I am, sir, very respectfully, your obedient servant,
JAMES M. WILLIAMS
Acting Master, Commanding.

Acting Rear-Admiral S. P. Lee,
Commanding North Atlantic Blockading Squadron.

Item citation: Official records of the Union and Confederate Navies in the War of the Rebellion. Series I, Volume 9. Washington : G.P.O., 1899. C970.75 U58no Ser. I, Vol. 9. North Carolina Collection, Wilson Library, University of North Carolina at Chapel Hill.

To read more from the Official Records of the Union and Confederate Navies in the War of the Rebellion, click here.

Posted in North Carolina Collection | Tagged , , , , , , , , , , , | Comments Off

31 March 1864: “…to frighten them he pointed the gun at them…”

Item description: Entry, dated 31 March 1864, from the diary of Samuel A. Agnew.  Agnew describes the accidental death of Franky, the son of two of his Aunt Rilla’s slaves, due to a gun misfiring.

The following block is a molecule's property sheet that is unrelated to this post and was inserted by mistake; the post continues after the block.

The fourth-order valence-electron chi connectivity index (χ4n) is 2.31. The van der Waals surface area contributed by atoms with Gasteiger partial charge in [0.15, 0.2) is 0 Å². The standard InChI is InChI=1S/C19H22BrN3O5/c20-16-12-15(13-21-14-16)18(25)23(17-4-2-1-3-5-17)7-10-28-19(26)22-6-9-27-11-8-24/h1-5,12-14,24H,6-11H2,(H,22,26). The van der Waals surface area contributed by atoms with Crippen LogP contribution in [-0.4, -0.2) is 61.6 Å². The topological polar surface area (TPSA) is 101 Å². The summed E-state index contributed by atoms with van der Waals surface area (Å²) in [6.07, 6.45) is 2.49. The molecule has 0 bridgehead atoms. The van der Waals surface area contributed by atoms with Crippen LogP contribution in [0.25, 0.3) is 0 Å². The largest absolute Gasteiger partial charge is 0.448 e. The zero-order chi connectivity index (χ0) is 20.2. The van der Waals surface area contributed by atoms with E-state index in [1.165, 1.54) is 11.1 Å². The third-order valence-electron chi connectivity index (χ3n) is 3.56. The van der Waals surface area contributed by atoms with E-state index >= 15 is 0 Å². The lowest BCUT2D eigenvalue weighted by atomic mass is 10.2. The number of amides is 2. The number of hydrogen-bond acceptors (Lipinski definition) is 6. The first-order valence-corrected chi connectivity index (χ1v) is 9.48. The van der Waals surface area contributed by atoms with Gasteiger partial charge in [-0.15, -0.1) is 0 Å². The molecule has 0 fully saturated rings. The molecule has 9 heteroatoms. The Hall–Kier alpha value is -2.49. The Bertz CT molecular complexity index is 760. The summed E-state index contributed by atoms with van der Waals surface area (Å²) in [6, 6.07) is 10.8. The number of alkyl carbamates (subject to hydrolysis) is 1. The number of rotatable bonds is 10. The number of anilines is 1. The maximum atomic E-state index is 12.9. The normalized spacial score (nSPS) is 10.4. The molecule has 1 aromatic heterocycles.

[transcription available below images]

18640331_01 18640331_02 18640331_03

Item citation: From the Samuel A. Agnew Diary, #923, Southern Historical Collection, The Wilson Library, University of North Carolina at Chapel Hill.

Item transcription: 

Accidental killing of a little negroe

Uncle Jo passed soon after breakfast and I gave him my letter to N E M to have mailed as soon as he can. The forenoon was very pretty and clear, this evening has clouded, and it commenced raining steadily between 4 and 5 o’clock and since then has been raining continuously, and tonight is a very wet night. Even while I am writing I hear the rain drops falling on the housetops and the water gurgling through the tin gutters, a fine night for sleeping.

Cleared off my table in order to find the manuscript of my critical notes. Find them and finished today the 6th Chapt. of Romans. This evening rode over to Simmons to hear from his Aberdeen trip. He has a receipt for the whole amount and will have to go back after the certificates on the 15 or 20th April. Pa sent by him for some Morphine, but he could find none for sale.